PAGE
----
Our team of professionals and staff believe that informed patients are better equipped to make decisions regarding their health and well-being. For your personal use, we have created an extensive patient library covering an array of educational topics, which can be found on the side of each page. Browse through these diagnoses and treatments to learn more about topics of interest to you.
As always, you can contact our office to answer any questions or concerns.
You can click on the link to the American Academy of Dermatology below and follow the "For The Public" box in orange for further information.
Although ear piercings are more common and can be less risky than other body piercings, they can still cause complications if not handled safely. For anyone thinking about getting their ears pierced, dermatologists urge people to follow these steps to avoid infection:
- Always wash your hands before touching newly pierced ears.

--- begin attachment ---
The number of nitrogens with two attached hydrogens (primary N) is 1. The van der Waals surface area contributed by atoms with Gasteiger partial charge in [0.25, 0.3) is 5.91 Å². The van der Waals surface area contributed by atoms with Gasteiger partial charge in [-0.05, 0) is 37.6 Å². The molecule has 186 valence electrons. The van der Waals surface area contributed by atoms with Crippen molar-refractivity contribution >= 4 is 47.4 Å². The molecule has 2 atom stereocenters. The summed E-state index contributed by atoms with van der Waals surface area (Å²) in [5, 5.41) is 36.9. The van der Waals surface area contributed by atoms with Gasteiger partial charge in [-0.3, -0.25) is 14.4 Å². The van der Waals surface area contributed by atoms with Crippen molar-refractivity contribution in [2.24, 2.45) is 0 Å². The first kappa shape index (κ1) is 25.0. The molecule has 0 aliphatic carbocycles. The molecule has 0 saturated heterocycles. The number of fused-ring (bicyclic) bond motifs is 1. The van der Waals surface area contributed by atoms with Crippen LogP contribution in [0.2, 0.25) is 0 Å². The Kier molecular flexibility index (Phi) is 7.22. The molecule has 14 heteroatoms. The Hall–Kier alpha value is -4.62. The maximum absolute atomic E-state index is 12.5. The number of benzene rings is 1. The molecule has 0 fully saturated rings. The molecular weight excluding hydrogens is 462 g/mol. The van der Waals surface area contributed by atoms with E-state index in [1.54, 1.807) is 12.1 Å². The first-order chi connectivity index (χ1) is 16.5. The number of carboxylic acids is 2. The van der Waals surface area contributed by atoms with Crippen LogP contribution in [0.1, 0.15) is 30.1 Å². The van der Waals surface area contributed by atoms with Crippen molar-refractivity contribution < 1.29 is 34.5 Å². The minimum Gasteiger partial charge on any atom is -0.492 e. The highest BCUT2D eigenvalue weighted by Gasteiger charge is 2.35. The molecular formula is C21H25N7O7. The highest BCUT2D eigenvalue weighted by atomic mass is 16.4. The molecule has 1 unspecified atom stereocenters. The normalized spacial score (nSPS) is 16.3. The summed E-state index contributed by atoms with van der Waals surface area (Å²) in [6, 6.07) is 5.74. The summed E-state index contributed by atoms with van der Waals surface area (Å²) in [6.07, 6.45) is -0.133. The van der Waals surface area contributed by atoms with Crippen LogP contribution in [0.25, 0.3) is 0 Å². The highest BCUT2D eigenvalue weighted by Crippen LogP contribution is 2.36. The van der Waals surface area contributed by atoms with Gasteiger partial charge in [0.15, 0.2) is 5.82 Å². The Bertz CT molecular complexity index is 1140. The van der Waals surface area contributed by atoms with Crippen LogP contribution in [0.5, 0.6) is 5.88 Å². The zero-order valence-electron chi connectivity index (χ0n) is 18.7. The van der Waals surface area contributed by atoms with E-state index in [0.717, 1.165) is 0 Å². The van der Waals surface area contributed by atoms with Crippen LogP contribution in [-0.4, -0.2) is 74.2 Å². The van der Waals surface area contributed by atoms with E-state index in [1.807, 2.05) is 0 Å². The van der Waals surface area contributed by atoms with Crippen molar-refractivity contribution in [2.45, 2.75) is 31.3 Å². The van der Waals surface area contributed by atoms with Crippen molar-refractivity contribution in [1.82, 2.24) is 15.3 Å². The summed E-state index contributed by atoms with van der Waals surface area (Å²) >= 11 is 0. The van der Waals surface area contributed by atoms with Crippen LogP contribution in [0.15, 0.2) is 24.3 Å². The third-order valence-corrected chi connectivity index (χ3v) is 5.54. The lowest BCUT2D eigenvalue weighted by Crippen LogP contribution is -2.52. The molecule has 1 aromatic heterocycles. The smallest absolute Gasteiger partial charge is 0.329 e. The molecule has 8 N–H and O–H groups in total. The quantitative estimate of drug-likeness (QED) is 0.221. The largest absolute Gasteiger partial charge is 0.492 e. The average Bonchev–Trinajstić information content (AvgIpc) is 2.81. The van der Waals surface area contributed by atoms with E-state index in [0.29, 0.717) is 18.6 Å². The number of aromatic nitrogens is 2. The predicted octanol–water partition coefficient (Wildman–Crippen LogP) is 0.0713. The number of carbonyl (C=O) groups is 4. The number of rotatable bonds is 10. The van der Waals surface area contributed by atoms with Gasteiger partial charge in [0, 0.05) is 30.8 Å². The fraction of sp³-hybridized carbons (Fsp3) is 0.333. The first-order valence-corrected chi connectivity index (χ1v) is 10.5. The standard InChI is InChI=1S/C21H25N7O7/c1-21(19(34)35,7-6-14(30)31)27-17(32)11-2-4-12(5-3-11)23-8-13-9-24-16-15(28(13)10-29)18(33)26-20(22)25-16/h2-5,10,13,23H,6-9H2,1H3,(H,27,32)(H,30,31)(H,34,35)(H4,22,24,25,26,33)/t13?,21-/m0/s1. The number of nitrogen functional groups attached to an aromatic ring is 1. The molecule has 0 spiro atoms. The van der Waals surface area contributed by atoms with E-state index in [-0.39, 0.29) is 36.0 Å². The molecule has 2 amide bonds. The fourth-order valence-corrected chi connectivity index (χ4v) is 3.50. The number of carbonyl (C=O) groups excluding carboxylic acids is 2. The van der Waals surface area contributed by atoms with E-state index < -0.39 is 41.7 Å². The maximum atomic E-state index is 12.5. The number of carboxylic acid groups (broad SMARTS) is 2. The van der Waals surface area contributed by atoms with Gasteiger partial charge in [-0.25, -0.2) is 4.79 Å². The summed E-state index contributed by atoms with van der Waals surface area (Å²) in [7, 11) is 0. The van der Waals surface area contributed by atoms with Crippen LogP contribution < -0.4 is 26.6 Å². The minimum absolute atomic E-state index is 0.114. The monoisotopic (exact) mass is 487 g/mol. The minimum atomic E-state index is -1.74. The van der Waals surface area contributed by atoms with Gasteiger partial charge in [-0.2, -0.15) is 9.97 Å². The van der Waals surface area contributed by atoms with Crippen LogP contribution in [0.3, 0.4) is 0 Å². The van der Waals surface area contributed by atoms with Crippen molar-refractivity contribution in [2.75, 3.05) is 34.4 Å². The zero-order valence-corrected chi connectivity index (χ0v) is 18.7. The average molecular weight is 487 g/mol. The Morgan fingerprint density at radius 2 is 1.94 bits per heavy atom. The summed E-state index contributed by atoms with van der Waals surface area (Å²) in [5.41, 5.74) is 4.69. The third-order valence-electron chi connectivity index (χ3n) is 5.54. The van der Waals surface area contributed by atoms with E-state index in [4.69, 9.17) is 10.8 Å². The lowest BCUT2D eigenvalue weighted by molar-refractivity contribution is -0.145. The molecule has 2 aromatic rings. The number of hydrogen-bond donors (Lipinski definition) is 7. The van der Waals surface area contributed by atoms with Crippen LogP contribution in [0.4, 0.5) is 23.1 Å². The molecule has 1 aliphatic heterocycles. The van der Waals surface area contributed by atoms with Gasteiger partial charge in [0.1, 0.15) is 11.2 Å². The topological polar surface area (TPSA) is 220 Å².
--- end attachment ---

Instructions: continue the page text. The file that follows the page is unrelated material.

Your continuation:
- Leave the earrings in your ears for six weeks or more – even at night. Removing the starter earrings too early may cause the piercings to close.
- Regularly wash your ears with soap and water. Carefully do this at least once a day to avoid infection.
- Twist the earrings a few times daily. This will help keep the pierced holes open.
- Put rubbing alcohol on your ears. Using a cotton ball or pad dipped in rubbing alcohol, gently clean the skin around the piercings twice a day to keep away germs and prevent scabbing. You may also apply a thin coat of petroleum jelly around the opening.
After piercing your ears, keep an eye on them to make sure they don’t get sore, red or puffy and that the holes don’t ooze yellowish liquid. If any of this occurs and doesn’t go away quickly, see a board-certified dermatologist, as you may have an infection.